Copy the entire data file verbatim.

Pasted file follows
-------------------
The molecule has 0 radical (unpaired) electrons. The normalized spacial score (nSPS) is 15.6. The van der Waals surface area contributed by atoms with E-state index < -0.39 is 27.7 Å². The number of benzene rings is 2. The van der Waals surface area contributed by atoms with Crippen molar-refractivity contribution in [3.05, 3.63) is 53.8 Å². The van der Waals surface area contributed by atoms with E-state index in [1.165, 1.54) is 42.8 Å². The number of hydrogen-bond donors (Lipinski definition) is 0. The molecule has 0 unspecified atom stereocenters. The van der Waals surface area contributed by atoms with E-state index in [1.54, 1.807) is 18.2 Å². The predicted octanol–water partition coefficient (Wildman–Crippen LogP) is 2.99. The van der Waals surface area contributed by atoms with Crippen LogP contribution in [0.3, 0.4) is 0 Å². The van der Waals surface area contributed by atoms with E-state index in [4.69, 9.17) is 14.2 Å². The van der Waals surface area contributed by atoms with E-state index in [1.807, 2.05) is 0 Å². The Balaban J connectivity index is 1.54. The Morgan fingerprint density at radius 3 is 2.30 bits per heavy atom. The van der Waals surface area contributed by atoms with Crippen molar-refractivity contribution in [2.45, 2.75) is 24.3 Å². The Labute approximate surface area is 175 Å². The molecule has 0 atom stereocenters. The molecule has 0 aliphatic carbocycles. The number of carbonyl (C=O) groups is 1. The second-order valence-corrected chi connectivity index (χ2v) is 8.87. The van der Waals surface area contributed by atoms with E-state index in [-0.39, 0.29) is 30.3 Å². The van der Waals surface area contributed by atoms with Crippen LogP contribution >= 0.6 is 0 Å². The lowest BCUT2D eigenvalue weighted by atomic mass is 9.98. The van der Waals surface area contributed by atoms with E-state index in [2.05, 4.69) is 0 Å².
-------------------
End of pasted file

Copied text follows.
The molecule has 0 radical (unpaired) electrons. The normalized spacial score (nSPS) is 15.6. The van der Waals surface area contributed by atoms with E-state index < -0.39 is 27.7 Å². The number of benzene rings is 2. The van der Waals surface area contributed by atoms with Crippen molar-refractivity contribution in [3.05, 3.63) is 53.8 Å². The van der Waals surface area contributed by atoms with E-state index in [1.165, 1.54) is 42.8 Å². The number of hydrogen-bond donors (Lipinski definition) is 0. The molecule has 0 unspecified atom stereocenters. The van der Waals surface area contributed by atoms with E-state index in [1.54, 1.807) is 18.2 Å². The predicted octanol–water partition coefficient (Wildman–Crippen LogP) is 2.99. The van der Waals surface area contributed by atoms with Crippen LogP contribution in [0.3, 0.4) is 0 Å². The van der Waals surface area contributed by atoms with E-state index in [4.69, 9.17) is 14.2 Å². The van der Waals surface area contributed by atoms with E-state index in [1.807, 2.05) is 0 Å². The Balaban J connectivity index is 1.54. The Morgan fingerprint density at radius 3 is 2.30 bits per heavy atom. The van der Waals surface area contributed by atoms with Crippen molar-refractivity contribution in [2.45, 2.75) is 24.3 Å². The Labute approximate surface area is 175 Å². The molecule has 0 atom stereocenters. The molecule has 0 aliphatic carbocycles. The number of carbonyl (C=O) groups is 1. The second-order valence-corrected chi connectivity index (χ2v) is 8.87. The van der Waals surface area contributed by atoms with E-state index in [-0.39, 0.29) is 30.3 Å². The van der Waals surface area contributed by atoms with Crippen LogP contribution >= 0.6 is 0 Å². The lowest BCUT2D eigenvalue weighted by atomic mass is 9.98. The van der Waals surface area contributed by atoms with E-state index in [2.05, 4.69) is 0 Å².